Editorials

America’s Taxes: Should the Rich Pay More?

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Taxes. Everybody hates paying them, and even more people hate filing them come tax season. The idea of taxes has been around since the dawn of civilization, and for good reason. The revenue generated by taxing the population of a nation is used to improve the infrastructure and overall standard of living of the country through several means. According to the Tax Policy Center, 80% of all government revenue comes from income and payroll taxes alone, roughly equaling 2.4 trillion dollars a year with an additional 420 billion coming in from corporate and excise taxes respectively.

The federal government has developed a system in which taxing its citizens is deemed fair, but to others this system seems to favor a specific class of citizens within the societal hierarchy. There are those who believe that the wretchedly poor of society are leeching money off the backs of those who work the stereotypical 9 to 5 day job, with jobs still available to them as well. However, the belief is that these people would otherwise rather exploit the welfare programs that the government provides for the truly needy and ultimately be unproductive to society.

Conversely, the opposite group of this debate finds that the elite and prosperous of society are not paying their fair share of taxes to the government through a myriad of means. The primary belief is that this occurs through legal loopholes and evasion that goes unchecked while they continue to profit without repercussions for their illegal actions. Of course, these are two extreme views of how taxes and welfare should be administered in the country, but they are nonetheless valid points and should be addressed.

The system in place by the federal government, a progressive tax system, involves taking more money out of high-income earners than a particular individual makes. For instance, someone making over $500,000 a year will be paying nearly double what someone making only $40,000 a year will pay. This is meant to assist lower income earners to afford a higher standard of living. On paper, this seems to make sense; but there are arguments on both sides that object to this seemingly fair system. For instance, an individual making $500,000 a year is most likely someone who has a college degree, owns a business, and/or is an innovator who earned their living and most likely jumped through many difficult hurdles in order to achieve the status they currently enjoy.

A conjoining argument would be that America is the land of opportunity and that anyone is able to make a large amount of money if they have the motivation. On the opposite end of the argument, some people agree that America, just like any other country, needs a strong base of civil service workers such as construction workers, janitors, and other professionals along those lines to maintain a clean and developing society. Not everyone has the opportunity to become what he or she dreams, simply due to job supply and the demand for menial labor.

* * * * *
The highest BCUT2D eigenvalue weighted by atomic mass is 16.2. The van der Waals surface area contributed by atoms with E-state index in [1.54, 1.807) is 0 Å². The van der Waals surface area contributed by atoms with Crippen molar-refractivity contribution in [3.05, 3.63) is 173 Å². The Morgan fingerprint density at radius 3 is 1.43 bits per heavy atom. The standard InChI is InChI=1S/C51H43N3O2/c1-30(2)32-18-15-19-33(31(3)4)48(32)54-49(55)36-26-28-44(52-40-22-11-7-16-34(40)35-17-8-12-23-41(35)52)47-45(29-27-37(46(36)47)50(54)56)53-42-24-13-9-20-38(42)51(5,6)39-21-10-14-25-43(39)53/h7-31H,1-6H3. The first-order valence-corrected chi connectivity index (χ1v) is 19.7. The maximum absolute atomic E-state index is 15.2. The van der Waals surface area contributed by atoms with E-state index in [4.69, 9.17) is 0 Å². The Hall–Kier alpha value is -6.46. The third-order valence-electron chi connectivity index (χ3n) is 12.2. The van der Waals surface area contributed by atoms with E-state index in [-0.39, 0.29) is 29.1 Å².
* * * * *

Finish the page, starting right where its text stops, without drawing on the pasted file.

To summarize, the rich claim that they earn their keep for working hard in life to achieve a high standard of living. Compound this with the ideology of trickle-down economics, which states that the rich are the job creators due to their large amount of capital, and one may understand how the rich do not deserve to be taxed more. However, the conception of the idea of trickle-down economics in modern times during the Reagan era hasn’t seemed to work. As of today, the top 1/10th of the 1% of Americans own as much wealth as the bottom 90%. Additionally, since the 2009 recession, the top 10% of Americans gained 24 trillion dollars in wealth, which is ¾ of all wealth gained by America since the recession. It is clear by this data that the wealthy of the nation continue to gain unprecedented profits while millions remain homeless, impoverished, and indebted to the most powerful entities within society.

The rich indeed earned their wealth, but it is evident they need to give some back to the people in order for society to advance equally and fairly; however, that doesn’t necessarily mean additional taxes need to be levied. Today, notable companies such as Apple, General Electric, and Microsoft continue to hold over 2.1 trillion dollars in offshore tax havens, equaling to over 640 billion dollars in potential corporate tax revenue. The big banks and CEOs who were responsible for the 2009 housing market crisis received no punishment for their actions and continue to practice risky and potentially dangerous business practices to this day.

It’s up to the American people to elect those who would fight to make the economic playing field of the nation fair for all Americans. These elected officials must also ensure that the richest of the nation pay their fair share and that the laws of the country are extended equally to everyone.

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